Calif. to require paper audit trail for e-voting
- By William Welsh
- Sep 30, 2004
California Gov. Arnold Schwarzenegger signed a bill this week requiring that all electronic voting systems produce a voter-verified paper audit trail by January 2006.
SB 1438, signed by the governor Sept. 28, requires that all voting systems approved after January 2005 by the California Secretary of State have a paper audit trail feature. It also prohibits counties from buying a voting system after January 2006, if the system does not include an accessible paper audit trail.
While elections officials and voting experts have acknowledged the need to verify votes cast on touch-screen machines, they remain divided over how it is to be done. Some argue that paper is the only way to back up electronic systems if a recount is required. Others say storing data on electronic storage devices can do it.
Touch-screen machines are a type of direct recording electronic system. The Help America Vote Act of 2002 provides federal funding to modernize voting systems. Fourteen counties in the state have converted to direct recording electronic systems, but 13 counties still use punch-card ballots.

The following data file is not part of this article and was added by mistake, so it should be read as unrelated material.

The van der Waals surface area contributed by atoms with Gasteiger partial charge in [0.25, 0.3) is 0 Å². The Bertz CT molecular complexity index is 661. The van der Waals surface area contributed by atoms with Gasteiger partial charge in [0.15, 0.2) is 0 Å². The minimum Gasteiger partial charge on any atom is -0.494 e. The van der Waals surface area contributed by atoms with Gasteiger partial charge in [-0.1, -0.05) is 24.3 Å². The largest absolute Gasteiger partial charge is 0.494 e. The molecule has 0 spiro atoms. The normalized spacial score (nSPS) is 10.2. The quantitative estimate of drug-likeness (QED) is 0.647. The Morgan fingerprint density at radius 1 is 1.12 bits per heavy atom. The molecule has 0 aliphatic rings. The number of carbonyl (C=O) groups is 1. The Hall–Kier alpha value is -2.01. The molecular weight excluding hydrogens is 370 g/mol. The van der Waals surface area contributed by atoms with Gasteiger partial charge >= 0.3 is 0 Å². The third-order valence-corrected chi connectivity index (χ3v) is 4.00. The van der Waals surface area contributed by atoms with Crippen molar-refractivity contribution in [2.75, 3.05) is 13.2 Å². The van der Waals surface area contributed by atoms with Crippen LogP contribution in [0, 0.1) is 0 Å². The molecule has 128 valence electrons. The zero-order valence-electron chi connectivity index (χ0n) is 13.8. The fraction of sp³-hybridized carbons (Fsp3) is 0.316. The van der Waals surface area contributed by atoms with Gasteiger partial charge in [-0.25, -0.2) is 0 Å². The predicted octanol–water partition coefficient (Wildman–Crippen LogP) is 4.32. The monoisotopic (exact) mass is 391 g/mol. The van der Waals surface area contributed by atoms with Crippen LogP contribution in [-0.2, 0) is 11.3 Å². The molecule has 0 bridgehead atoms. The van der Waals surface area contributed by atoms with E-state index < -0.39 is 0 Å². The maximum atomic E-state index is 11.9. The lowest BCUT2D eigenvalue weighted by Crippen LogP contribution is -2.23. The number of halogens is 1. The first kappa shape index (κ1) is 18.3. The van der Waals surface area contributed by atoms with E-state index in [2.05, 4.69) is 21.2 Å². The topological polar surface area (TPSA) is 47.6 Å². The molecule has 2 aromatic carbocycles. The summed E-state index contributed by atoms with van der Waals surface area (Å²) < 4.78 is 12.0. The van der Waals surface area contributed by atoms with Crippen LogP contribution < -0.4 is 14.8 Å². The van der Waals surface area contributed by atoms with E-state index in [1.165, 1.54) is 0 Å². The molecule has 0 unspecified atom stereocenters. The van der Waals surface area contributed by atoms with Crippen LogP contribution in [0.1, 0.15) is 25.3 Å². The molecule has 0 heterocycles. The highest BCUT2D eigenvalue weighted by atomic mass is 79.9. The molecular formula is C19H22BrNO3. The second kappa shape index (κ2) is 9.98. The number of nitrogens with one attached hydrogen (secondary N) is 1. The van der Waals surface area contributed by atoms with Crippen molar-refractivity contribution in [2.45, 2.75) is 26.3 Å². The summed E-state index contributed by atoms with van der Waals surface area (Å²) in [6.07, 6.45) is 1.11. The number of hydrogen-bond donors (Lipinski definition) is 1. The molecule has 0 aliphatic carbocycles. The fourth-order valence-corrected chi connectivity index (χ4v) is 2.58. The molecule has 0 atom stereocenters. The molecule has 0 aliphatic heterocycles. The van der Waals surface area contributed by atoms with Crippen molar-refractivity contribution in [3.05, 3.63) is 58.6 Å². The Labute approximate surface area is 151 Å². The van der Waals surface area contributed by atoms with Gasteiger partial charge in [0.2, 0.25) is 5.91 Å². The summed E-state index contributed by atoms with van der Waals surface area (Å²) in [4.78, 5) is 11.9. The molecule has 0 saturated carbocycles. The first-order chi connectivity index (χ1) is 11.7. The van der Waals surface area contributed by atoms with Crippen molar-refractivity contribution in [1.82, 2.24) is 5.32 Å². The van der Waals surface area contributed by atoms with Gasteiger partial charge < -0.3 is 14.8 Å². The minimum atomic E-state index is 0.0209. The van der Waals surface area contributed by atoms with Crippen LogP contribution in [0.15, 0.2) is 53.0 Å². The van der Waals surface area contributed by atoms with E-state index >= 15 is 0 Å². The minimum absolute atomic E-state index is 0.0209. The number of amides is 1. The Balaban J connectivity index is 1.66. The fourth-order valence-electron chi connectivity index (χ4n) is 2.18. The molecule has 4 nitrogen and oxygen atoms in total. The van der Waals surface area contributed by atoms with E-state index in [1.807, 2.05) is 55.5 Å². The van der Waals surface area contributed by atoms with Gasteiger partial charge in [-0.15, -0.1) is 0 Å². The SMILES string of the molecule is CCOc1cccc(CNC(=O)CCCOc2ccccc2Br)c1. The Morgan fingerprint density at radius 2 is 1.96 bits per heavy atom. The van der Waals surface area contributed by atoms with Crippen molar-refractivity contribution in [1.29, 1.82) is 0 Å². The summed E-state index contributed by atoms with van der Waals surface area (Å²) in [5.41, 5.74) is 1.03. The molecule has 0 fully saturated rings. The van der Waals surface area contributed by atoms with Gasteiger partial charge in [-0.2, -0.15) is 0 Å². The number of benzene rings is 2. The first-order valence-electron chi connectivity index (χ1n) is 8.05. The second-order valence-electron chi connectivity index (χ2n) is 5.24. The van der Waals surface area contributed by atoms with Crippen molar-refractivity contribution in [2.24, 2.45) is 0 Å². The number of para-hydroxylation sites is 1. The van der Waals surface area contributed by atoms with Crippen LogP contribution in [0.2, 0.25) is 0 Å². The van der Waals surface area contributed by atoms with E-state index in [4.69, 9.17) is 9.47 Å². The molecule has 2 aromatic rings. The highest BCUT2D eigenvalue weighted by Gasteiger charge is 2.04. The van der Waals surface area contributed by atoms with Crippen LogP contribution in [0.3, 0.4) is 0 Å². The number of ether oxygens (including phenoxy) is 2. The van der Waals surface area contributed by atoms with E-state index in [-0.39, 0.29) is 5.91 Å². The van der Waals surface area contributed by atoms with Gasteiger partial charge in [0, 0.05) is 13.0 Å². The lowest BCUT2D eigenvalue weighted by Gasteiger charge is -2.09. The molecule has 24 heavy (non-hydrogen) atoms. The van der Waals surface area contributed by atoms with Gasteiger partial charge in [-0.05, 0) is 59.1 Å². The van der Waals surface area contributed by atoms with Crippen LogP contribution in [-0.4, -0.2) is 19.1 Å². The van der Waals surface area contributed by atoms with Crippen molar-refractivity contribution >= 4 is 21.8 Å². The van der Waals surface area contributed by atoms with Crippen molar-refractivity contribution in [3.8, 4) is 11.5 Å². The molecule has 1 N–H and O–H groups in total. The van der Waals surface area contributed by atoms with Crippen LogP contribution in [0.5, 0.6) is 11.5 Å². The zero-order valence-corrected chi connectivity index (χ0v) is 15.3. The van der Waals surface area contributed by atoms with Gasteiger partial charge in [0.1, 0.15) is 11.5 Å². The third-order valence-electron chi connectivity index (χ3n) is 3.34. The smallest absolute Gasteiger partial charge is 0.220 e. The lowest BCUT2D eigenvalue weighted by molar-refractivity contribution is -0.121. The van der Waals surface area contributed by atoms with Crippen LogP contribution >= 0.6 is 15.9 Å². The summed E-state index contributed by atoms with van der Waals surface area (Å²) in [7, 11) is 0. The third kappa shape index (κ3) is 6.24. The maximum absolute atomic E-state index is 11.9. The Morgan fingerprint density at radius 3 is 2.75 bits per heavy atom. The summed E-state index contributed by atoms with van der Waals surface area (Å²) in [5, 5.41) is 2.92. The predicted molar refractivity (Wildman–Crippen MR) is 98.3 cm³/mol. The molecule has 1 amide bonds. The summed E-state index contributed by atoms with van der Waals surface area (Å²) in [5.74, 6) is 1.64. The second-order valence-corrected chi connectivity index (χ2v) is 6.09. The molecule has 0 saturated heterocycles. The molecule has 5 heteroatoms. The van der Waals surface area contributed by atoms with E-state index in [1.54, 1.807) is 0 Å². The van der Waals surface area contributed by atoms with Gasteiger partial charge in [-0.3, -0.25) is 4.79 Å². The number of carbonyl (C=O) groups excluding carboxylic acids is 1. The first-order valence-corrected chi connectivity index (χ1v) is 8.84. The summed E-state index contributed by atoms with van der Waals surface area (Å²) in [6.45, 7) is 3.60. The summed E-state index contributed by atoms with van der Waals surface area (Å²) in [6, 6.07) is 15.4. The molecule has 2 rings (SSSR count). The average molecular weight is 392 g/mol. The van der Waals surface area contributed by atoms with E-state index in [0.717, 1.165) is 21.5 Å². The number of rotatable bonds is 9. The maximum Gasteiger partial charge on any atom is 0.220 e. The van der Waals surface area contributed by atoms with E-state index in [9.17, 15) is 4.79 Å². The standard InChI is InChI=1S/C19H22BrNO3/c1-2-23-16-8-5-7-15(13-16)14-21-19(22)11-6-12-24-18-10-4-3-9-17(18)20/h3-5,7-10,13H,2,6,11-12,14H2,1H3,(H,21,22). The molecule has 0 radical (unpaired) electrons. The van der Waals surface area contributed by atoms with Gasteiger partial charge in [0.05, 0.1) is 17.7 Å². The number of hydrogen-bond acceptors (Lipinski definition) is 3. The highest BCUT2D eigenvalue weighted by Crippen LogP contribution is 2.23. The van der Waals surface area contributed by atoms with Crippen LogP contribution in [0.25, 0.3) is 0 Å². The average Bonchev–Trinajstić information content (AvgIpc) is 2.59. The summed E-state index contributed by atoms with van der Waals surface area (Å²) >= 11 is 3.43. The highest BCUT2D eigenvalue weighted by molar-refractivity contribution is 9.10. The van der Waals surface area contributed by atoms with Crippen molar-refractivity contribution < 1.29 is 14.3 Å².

The bill was one of four election-reform measures signed into law by Schwarzenegger. The other bills would improve voting system security and impose stronger penalties on those that compromise the integrity of the voting process, move the date of the state's primary from March to June beginning in 2006 and allow military personnel serving overseas to return voted absentee ballots by fax.
The bills are key to the safety, security and integrity of the California election system, said Secretary of State Kevin Shelley, who supported all four of the measures.
William Welsh is a freelance writer covering IT and defense technology.